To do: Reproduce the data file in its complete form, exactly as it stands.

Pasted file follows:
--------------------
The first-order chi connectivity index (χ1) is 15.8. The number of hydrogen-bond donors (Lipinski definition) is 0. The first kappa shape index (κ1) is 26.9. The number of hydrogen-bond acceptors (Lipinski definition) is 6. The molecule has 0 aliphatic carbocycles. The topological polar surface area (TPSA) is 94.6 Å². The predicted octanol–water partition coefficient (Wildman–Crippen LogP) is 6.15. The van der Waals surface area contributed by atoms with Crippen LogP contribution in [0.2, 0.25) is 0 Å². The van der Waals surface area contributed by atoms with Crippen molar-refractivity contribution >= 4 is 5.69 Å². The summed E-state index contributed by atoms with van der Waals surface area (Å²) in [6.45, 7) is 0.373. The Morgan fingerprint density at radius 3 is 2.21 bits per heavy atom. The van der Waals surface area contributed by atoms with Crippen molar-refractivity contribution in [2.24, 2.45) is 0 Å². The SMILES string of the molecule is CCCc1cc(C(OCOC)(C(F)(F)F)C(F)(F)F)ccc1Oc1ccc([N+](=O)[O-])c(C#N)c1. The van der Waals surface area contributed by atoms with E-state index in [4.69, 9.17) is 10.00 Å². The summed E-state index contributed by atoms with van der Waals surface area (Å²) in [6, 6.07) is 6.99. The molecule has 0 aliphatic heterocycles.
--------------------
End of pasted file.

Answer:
The first-order chi connectivity index (χ1) is 15.8. The number of hydrogen-bond donors (Lipinski definition) is 0. The first kappa shape index (κ1) is 26.9. The number of hydrogen-bond acceptors (Lipinski definition) is 6. The molecule has 0 aliphatic carbocycles. The topological polar surface area (TPSA) is 94.6 Å². The predicted octanol–water partition coefficient (Wildman–Crippen LogP) is 6.15. The van der Waals surface area contributed by atoms with Crippen LogP contribution in [0.2, 0.25) is 0 Å². The van der Waals surface area contributed by atoms with Crippen molar-refractivity contribution >= 4 is 5.69 Å². The summed E-state index contributed by atoms with van der Waals surface area (Å²) in [6.45, 7) is 0.373. The Morgan fingerprint density at radius 3 is 2.21 bits per heavy atom. The van der Waals surface area contributed by atoms with Crippen molar-refractivity contribution in [2.24, 2.45) is 0 Å². The SMILES string of the molecule is CCCc1cc(C(OCOC)(C(F)(F)F)C(F)(F)F)ccc1Oc1ccc([N+](=O)[O-])c(C#N)c1. The van der Waals surface area contributed by atoms with E-state index in [4.69, 9.17) is 10.00 Å². The summed E-state index contributed by atoms with van der Waals surface area (Å²) in [6, 6.07) is 6.99. The molecule has 0 aliphatic heterocycles.